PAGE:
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Additives are substances that are added to food with the aim of keeping it in good condition or improving its smell, taste or color. The big question parents ask ourselves is: are they toxic? Should they be avoided? Be careful because some of them, in high doses, can be related to the appearance of cancer or cases of hyperactivity in children. Take out a pencil and paper because below we will tell you the most dangerous food additives in children's products.
According to the laws established in the European Union, manufacturers of products intended for food, whether children or not, are obliged to issue information regarding all the additives that their products contain. In general, this information is found in the list of ingredients in two ways, first, explaining what is the function of the additive in question (antioxidants, colorants, preservatives, stabilizers ...) and, second, with its name and / or its corresponding numbering .
The E at the beginning of the numbering of each additive ensures that the European Union has thoroughly studied the compound (in vitro and in vivo studies, tolerance studies, safety, tolerated daily amounts and / or recommended for consumption ...) for its potential use in food.
Subsequently, and after these analyzes, if the additive has passed the safety controls that the European Union requires for its use in the food industry, it is determined in which areas of it (dairy products, meat, canned goods, bread and pastries ...) such additive can be used. In these cases the additive becomes approved by the EU for use in these foods. However, assigning an E number to an additive does not ensure that it has been approved - or will be approved - for use in the EU.
Additives can be of natural or artificial origin, and within the natural ones, they can come from animals or plants. That an additive is of natural origin does not make it safer than that of artificial origin or vice versa, each case deserves its individual study and, as science advances, it will probably need to be revised to be updated.
There are some additives, which despite being considered safe according to the EU, have been more or less significantly related to health problems. Let's see which are the ones that can be potentially dangerous:
There are 6 dyes that have been directly related to the appearance or increase of hyperactivity episodes in children. These colorants are yellow twilight E110, quinoline yellow E104, carmoisine E122, allura red E129, tartrazine E102, ponceau 4R E124.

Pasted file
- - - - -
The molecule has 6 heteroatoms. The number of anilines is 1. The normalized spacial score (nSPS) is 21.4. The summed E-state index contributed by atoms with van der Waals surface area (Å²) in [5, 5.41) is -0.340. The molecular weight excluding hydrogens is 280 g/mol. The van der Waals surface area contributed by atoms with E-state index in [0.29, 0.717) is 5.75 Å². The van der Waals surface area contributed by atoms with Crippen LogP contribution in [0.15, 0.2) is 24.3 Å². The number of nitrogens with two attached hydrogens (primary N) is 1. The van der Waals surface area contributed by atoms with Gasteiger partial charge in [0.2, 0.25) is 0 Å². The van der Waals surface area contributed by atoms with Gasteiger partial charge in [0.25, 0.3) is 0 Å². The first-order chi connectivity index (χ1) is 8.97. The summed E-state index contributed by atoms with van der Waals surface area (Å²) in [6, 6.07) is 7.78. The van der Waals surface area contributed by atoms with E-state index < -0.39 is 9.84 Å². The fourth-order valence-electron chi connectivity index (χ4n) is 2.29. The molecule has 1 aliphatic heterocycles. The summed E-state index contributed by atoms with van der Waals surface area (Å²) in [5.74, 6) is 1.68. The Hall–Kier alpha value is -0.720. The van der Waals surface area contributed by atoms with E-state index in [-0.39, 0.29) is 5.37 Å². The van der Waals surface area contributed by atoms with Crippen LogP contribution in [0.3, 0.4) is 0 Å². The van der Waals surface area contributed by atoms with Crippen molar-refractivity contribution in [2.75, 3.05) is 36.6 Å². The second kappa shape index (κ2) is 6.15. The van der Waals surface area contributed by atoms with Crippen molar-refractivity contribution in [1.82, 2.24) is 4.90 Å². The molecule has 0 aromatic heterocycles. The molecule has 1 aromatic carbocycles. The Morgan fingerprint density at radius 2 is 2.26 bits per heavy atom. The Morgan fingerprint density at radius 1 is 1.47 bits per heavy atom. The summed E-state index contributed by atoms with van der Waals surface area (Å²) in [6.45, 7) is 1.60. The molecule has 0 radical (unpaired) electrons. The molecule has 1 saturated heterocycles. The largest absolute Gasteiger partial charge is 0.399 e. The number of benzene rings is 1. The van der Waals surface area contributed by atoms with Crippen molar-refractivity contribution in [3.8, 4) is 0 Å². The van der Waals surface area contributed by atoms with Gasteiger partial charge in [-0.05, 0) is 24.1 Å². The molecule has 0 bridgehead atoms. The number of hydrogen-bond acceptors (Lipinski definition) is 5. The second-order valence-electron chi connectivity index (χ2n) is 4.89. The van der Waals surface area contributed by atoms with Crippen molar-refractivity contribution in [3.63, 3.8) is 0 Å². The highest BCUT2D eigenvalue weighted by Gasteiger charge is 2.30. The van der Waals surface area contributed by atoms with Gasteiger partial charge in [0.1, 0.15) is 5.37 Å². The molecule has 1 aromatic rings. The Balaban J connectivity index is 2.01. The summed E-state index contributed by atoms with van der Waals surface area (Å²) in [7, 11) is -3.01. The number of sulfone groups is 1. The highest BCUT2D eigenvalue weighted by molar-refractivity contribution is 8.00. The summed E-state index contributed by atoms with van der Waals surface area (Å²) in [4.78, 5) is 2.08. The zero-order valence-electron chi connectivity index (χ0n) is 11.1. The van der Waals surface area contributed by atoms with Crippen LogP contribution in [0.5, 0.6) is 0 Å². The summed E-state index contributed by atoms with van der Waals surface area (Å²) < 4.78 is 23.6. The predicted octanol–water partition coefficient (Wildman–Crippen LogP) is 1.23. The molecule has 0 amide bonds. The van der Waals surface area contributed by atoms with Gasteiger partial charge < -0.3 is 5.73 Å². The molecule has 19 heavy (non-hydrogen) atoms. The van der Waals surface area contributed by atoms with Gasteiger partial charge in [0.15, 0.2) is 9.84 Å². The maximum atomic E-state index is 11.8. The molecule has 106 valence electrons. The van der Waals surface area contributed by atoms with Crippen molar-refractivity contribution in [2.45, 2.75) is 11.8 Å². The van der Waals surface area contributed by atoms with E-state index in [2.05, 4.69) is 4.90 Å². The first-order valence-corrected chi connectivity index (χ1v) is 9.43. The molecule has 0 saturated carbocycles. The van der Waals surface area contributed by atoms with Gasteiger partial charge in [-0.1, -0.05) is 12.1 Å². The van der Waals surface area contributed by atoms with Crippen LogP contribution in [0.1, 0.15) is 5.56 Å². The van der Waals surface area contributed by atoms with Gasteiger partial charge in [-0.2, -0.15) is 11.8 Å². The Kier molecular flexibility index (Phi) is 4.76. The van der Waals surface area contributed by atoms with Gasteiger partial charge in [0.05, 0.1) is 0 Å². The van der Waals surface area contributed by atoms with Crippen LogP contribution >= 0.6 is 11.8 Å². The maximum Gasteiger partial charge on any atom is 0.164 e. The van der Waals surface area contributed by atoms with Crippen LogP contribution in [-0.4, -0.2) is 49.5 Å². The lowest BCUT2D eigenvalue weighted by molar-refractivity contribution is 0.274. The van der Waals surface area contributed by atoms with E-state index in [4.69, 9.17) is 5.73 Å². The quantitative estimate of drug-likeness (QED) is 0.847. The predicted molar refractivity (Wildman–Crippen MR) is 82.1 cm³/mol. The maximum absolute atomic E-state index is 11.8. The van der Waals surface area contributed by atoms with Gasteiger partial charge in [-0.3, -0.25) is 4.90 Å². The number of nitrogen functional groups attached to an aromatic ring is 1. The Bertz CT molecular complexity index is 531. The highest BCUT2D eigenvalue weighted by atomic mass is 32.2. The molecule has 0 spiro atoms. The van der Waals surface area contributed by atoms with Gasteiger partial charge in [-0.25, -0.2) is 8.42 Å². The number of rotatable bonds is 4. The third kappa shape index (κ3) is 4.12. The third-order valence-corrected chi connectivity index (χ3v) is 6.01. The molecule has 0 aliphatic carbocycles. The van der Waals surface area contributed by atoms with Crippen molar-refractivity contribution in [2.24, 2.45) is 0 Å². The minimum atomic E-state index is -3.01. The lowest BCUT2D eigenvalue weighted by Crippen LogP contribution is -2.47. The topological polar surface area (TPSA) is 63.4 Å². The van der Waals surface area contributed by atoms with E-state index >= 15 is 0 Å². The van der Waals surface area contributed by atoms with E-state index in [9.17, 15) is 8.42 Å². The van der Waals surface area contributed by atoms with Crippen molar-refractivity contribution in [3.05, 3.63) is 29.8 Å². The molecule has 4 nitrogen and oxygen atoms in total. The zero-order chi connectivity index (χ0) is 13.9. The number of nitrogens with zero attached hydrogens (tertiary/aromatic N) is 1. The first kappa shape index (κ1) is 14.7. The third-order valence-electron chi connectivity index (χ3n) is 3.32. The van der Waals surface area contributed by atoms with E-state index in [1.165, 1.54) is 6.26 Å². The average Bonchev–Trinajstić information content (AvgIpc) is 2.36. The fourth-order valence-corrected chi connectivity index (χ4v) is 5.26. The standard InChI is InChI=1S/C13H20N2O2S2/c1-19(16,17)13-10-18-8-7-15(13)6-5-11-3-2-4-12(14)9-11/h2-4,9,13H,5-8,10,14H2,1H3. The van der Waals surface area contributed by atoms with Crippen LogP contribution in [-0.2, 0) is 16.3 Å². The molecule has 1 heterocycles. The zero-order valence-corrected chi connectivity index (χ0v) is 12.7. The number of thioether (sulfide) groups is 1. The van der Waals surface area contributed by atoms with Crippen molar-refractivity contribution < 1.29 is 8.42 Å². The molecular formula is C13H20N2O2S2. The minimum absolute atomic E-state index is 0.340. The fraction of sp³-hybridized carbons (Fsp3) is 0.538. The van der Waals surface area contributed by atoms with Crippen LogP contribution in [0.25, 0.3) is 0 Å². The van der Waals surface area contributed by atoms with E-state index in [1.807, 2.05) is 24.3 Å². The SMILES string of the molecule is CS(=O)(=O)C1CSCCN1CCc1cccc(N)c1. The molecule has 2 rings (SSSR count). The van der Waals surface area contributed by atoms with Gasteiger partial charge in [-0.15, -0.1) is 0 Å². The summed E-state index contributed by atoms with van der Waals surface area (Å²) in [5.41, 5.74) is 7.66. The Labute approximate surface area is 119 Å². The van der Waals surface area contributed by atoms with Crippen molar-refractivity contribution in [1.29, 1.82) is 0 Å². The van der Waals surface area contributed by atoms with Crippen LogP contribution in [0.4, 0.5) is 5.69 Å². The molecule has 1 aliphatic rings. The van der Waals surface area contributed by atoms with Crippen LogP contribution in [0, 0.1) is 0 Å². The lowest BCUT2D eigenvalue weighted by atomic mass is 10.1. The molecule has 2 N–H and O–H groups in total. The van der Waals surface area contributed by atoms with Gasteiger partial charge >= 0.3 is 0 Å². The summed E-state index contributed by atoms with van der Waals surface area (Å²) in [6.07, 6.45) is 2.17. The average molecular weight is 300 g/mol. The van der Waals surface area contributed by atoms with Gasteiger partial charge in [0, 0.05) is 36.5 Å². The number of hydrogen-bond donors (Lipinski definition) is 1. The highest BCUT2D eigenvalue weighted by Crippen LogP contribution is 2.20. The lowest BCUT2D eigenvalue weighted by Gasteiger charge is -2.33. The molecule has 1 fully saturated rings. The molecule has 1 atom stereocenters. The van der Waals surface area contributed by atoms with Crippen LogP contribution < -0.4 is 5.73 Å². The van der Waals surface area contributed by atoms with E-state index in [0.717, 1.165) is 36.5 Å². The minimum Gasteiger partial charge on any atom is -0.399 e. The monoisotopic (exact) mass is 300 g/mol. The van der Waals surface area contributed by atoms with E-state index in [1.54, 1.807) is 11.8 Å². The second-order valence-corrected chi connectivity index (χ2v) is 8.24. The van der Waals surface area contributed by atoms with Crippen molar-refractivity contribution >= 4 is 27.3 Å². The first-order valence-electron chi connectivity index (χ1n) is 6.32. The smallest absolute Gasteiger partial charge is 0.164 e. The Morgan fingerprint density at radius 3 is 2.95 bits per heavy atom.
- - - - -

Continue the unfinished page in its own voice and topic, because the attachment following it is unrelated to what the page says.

All these colorants are widely distributed and in a great variety of very attractive foods for the little ones, from dairy desserts (custards, yogurts, smoothies ...) to juices and soft drinks, without forgetting candies, sweets or salty snacks (worms, potatoes and even some nuts).
Although the relationship has been scientifically proven, not all cases of consumption of these dyes lead to hyperactivity, nor can it be assumed that the onset of hyperactivity is due, exclusively, to the consumption of these dyes, so the restriction of these dyes does not ensure the disappearance of hyperactivity symptoms.
However, and although most of these colorants are still considered safe in small doses, it is recommended avoid these additives as much as possible during childhood. In fact, today, the number of products that contain these colorants has decreased drastically compared to those that were marketed in the past and, in general, the products that contain them usually carry a warning in this regard.
There are some preservatives that have been revealed in some studies to be potentially carcinogenic or carcinogenic. For example, E320 or Butylhydroxyanisole It is a potentially carcinogenic preservative that is prohibited in infant feeding in Australia, although it is permitted in the EU. It can be found in many products, mainly in pre-fried frozen foods (potatoes, croquettes, fish sticks ...), biscuits and breakfast cereals, nuts, dairy drinks and in jelly beans and other sweets.